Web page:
Wednesday 3 November 2010

Bring me my bow

Wells Bombardier is one of the best-selling premium cask beers in Britain, but it’s one that I’ve never really taken to. I’m not saying it’s a bad beer, but it has a distinctive kind of almost chewy maltiness that doesn’t appeal to me. Having said that, on a couple of occasions in the past year I’ve come across very well kept examples when it’s been the only cask beer in a pub.

In recent years, Wells have come up with a couple of “brand extensions” to Bombardier, building on the theme of “The Drink of England” by using phrases from Blake’s Jerusalem. One was the dark, rich, almost stouty Satanic Mills, which got some good reviews but now seems to have been delisted. The other is Burning Gold, which is still very much with us. The website says it is available as a seasonal cask beer as well as in bottle, but I can’t recall ever coming across it in the pub.

This has a strength of 4.7% ABV and comes in a clear bottle which shows off its appealing bright orange-gold colour, darker than most beers bearing the name “Gold”, which looks very good once in the glass. It has a fairly thin but lasting head and noticeable carbonation. There’s a subdued initial aroma of malt and fruit.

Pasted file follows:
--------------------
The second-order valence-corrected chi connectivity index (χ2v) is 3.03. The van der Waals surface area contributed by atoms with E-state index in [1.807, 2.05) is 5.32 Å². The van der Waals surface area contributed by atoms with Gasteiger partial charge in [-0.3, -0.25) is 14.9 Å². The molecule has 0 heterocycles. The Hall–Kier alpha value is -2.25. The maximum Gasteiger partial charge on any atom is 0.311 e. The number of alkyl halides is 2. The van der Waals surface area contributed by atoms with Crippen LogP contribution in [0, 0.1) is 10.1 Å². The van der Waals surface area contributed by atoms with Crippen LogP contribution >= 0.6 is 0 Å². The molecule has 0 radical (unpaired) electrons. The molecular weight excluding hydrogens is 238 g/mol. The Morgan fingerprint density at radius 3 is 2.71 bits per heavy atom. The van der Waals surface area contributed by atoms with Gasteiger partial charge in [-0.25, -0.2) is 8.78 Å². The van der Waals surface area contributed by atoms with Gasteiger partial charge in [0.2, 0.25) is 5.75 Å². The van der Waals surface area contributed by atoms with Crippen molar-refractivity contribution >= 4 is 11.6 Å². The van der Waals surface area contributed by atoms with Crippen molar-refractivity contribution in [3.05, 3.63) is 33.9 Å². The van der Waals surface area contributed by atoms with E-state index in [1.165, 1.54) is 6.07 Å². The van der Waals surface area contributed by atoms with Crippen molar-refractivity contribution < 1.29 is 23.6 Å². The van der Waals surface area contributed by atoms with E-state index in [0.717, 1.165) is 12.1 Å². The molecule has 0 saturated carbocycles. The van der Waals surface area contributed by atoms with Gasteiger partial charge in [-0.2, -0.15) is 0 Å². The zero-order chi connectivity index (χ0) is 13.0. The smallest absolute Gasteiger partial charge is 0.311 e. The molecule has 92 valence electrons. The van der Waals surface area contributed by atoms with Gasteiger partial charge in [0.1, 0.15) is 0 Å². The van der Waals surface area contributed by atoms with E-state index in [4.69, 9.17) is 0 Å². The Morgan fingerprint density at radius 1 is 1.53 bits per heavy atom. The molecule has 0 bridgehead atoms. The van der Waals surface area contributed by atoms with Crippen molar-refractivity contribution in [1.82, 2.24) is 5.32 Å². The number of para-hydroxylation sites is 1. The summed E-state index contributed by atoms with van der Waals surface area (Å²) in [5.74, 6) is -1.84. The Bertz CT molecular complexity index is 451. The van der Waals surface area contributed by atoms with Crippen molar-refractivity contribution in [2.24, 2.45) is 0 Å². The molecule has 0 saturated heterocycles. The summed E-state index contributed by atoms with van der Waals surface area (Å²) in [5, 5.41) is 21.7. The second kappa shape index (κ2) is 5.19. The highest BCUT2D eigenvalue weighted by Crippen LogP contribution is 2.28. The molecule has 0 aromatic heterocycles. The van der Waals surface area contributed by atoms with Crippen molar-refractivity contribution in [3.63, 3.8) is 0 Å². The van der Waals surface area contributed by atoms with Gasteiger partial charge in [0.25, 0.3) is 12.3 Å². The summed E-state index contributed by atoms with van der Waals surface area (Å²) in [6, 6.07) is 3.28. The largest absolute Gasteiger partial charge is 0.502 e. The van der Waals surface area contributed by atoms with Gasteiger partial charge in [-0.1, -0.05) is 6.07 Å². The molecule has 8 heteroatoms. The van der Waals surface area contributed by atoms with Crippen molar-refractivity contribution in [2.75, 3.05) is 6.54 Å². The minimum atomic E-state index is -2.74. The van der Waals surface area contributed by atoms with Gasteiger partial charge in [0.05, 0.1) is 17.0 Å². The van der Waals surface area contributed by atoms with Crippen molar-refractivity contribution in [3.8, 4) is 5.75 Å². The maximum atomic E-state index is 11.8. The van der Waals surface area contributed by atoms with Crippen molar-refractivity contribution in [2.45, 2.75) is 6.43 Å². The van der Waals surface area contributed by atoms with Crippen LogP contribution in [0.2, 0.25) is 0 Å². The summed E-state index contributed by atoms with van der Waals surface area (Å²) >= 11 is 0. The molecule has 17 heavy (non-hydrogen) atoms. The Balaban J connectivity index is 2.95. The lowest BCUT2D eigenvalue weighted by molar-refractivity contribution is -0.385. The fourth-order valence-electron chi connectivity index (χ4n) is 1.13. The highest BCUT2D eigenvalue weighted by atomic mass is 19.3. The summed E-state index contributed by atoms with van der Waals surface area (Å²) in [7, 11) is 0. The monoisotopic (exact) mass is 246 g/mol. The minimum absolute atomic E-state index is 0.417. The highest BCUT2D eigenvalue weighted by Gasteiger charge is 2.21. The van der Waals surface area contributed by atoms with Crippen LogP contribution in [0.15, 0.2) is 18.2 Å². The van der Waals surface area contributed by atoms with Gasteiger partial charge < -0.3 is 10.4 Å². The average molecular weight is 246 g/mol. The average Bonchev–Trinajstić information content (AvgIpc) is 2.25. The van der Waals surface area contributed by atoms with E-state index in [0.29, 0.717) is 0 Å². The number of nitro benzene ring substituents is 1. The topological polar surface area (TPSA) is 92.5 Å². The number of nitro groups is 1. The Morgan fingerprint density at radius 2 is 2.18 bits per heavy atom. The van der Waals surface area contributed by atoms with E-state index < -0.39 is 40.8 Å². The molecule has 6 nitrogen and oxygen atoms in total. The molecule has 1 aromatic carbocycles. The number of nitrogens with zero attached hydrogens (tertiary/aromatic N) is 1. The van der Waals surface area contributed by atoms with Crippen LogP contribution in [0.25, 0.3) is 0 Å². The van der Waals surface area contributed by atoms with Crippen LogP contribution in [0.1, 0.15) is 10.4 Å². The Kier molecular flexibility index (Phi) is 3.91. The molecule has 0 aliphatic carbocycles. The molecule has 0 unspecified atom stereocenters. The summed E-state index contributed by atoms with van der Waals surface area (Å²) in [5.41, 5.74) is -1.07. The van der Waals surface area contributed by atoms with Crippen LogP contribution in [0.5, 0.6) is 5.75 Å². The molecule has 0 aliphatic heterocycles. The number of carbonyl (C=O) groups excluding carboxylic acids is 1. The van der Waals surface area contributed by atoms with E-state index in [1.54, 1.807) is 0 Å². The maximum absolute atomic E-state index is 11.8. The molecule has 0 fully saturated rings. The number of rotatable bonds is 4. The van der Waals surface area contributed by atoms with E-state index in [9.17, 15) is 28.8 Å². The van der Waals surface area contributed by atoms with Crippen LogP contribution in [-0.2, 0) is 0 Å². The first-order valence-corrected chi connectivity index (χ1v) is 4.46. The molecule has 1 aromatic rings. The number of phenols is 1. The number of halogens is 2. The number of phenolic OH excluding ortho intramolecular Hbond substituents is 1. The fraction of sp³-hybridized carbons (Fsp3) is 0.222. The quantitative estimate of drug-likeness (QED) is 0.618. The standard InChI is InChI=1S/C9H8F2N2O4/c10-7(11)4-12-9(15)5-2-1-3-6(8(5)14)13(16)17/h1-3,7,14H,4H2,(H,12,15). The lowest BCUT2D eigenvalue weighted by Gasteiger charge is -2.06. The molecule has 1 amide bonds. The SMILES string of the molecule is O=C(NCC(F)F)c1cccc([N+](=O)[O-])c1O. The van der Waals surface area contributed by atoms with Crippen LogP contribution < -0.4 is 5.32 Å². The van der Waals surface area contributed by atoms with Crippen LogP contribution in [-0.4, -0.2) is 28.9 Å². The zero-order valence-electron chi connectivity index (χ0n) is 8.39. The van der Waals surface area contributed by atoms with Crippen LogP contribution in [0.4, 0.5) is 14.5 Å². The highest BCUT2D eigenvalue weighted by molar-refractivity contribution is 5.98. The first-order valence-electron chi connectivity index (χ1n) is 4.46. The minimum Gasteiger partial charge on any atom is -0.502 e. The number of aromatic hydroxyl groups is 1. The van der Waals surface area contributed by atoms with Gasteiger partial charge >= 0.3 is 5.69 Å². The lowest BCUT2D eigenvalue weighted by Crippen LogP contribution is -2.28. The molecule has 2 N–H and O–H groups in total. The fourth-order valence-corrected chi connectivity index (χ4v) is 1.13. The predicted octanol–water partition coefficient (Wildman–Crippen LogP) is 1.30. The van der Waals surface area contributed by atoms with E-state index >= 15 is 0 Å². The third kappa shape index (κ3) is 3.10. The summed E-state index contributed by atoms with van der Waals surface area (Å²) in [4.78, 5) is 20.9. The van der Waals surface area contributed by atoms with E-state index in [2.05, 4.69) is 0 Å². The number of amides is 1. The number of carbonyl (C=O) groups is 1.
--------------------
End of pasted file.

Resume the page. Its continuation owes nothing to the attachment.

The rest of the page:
It’s a basically dry beer with a good balance of both malt and hops and some fruity notes. It’s quite a “big”, assertive, full-bodied beer in comparison with the understated London Gold, and isn’t truly in the characteristic floral, fragrant golden ale style, which to my mind is a plus point.

A distinctive and highly drinkable golden ale which has a much more robust character than many of the genre. It’s too strong to really be called a session beer, but certainly something you could happily drink more than one of.

1 comment:

  1. Englander Pansy Patrol5 November 2010 at 01:17

    "Too strong to be called a session beer." Are you *&^%$ serious?? What kind of candy arse couldn't knock back five pints of 4.7% beer???


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